Assessing the life history of an andean traveller through biogeochemistry: Stable and radiogenic isotope analyses of archaeological human remains from Northern Chile
Article first published online: 11 OCT 2010
Copyright © 2010 John Wiley & Sons, Ltd.
International Journal of Osteoarchaeology
Volume 22, Issue 4, pages 435–451, July/August 2012
How to Cite
Knudson, K. J., Pestle, W. J., Torres-Rouff, C. and Pimentel, G. (2012), Assessing the life history of an andean traveller through biogeochemistry: Stable and radiogenic isotope analyses of archaeological human remains from Northern Chile. Int. J. Osteoarchaeol., 22: 435–451. doi: 10.1002/oa.1217
- Issue published online: 7 AUG 2012
- Article first published online: 11 OCT 2010
- Manuscript Accepted: 7 SEP 2010
- Manuscript Revised: 30 AUG 2010
- Manuscript Received: 23 APR 2010
- Atacama Desert;
- carbon isotopes;
- Late Formative Period;
- nitrogen isotopes;
- oxygen isotopes;
- strontium isotopes
Bioarchaeology and biogeochemistry can elucidate aspects of individual life histories that are often lost in the archaeological record. Here, we use stable and radiogenic isotope analyses of enamel, bone and hair to reconstruct paleodiet and paleomobility in an adult male interred along a pre-Columbian route connecting the northern Chilean coast to the inland Loa River Valley. Although this well-preserved burial included mortuary goods typical of coastal cultures, it was discovered in a vast, uninhabited part of northern Chile's hyper-arid Atacama Desert.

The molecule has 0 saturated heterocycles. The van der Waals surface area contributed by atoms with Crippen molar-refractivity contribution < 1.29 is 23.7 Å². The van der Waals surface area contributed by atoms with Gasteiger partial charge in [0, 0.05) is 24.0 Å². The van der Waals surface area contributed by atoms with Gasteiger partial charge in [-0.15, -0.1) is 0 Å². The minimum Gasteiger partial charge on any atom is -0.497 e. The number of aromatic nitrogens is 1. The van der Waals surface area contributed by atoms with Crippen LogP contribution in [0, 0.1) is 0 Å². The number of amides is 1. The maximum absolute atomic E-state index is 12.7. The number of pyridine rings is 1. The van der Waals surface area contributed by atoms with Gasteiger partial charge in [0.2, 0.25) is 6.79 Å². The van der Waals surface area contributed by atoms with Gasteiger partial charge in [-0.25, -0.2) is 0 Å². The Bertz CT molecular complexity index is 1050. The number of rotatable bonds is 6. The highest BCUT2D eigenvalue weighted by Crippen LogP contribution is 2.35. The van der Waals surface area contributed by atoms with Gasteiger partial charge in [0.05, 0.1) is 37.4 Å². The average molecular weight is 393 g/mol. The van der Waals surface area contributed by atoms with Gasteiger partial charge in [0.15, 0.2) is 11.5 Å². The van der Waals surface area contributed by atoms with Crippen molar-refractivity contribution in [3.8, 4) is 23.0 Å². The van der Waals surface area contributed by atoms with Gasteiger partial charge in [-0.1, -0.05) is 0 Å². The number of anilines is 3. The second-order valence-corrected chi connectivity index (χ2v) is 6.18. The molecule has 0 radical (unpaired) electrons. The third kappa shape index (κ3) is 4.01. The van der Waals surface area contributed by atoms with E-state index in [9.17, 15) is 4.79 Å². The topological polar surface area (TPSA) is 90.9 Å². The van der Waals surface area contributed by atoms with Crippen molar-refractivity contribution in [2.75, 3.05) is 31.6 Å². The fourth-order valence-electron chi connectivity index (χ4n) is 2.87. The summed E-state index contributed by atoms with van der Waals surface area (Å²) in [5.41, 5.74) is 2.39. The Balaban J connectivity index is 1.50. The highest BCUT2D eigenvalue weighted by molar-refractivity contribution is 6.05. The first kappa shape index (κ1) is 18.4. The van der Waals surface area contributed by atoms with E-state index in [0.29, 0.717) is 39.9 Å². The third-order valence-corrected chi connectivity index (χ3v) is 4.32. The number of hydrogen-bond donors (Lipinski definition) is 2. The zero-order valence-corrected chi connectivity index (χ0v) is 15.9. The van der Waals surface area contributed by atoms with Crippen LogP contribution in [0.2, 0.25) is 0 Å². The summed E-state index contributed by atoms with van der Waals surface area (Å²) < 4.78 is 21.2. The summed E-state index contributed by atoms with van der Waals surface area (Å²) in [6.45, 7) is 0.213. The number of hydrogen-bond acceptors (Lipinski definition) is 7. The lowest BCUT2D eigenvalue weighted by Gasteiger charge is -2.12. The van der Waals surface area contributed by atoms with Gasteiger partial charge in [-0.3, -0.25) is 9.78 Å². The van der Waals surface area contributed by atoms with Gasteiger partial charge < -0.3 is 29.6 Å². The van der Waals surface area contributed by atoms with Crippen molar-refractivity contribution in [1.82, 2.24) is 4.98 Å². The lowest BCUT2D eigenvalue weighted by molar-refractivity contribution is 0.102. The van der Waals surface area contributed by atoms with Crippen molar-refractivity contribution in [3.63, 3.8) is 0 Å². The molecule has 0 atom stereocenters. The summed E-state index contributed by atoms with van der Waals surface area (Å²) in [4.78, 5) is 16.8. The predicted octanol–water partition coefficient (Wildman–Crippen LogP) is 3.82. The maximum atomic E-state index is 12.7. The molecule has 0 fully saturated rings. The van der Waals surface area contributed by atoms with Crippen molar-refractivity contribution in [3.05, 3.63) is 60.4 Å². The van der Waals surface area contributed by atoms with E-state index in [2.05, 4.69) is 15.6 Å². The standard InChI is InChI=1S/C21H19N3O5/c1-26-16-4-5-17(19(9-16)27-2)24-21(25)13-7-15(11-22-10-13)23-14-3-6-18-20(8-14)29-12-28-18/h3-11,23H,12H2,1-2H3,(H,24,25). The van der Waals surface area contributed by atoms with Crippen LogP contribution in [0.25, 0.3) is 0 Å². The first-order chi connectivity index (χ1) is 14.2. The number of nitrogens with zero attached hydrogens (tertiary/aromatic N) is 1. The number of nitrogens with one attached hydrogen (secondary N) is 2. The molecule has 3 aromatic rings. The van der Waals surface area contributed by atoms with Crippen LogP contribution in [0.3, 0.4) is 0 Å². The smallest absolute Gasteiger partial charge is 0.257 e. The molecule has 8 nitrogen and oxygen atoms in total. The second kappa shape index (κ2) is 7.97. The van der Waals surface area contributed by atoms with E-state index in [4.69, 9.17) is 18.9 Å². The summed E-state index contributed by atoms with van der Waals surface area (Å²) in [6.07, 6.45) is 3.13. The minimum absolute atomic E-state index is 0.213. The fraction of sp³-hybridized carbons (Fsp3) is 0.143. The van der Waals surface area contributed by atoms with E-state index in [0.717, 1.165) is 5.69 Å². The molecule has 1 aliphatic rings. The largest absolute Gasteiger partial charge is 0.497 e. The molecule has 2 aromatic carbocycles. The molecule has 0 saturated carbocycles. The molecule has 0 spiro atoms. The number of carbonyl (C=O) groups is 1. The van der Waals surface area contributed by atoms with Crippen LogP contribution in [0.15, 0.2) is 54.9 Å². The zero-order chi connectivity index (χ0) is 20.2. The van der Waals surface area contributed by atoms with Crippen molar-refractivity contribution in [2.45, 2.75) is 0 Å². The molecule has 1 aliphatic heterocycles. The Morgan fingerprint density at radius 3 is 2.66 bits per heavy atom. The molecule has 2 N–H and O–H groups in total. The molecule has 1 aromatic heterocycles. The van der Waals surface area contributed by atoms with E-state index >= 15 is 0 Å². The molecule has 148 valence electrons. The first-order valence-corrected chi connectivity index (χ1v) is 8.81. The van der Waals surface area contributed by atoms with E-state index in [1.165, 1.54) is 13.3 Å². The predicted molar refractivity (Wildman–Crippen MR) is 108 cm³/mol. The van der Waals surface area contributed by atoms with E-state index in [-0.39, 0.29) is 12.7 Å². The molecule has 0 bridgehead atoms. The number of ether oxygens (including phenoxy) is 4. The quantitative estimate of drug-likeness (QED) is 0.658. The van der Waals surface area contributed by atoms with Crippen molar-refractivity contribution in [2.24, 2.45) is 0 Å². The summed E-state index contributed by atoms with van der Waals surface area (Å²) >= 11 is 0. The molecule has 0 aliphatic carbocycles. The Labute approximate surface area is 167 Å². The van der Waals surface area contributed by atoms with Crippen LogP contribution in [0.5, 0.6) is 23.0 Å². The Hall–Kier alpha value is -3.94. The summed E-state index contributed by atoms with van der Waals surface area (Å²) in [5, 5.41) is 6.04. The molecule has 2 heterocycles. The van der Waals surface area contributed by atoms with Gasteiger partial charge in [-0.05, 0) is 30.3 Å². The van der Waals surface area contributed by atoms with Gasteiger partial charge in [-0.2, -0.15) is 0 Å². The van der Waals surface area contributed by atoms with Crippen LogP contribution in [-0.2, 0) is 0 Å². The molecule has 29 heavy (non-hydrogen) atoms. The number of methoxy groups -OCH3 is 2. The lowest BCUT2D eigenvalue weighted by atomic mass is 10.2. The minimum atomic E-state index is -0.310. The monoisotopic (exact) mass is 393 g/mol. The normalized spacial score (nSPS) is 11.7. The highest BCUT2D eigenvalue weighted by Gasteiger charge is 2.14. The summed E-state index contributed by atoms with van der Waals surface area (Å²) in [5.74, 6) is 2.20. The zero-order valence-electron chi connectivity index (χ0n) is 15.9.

Variation in carbon and nitrogen isotopes reflects dietary differences, while strontium and oxygen isotopes vary geologically and geographically. We use these data to examine paleodiet and paleomobility and to assess whether this was a coastal traveller seeking provisions from the interior or vice versa. Enamel stable isotope analysis is consistent with the consumption of a mixture of terrestrial and marine resources during the first years of life. Bone stable isotope analyses indicate habitual consumption of marine foodstuffs over the last 10–30 years of this individual's life. Interestingly, stable isotope analysis of hair samples provides more fine-grained information on this individual, suggesting movements between the coast and highlands in the months before his death. Radiogenic strontium isotope data are consistent with residence on the coast or in the Atacama Desert, but are lower than strontium isotope values from higher altitudes. These dietary and geological patterns are reconcilable with coastal residency; the isotopic data are consistent with foodstuffs and textiles found with the burial. Therefore, we argue that this individual was regularly moving from the coast to inland areas, crossing the hyper-arid Atacama Desert by following strategic interzonal routes that provided access to particular resources. Copyright © 2010 John Wiley & Sons, Ltd.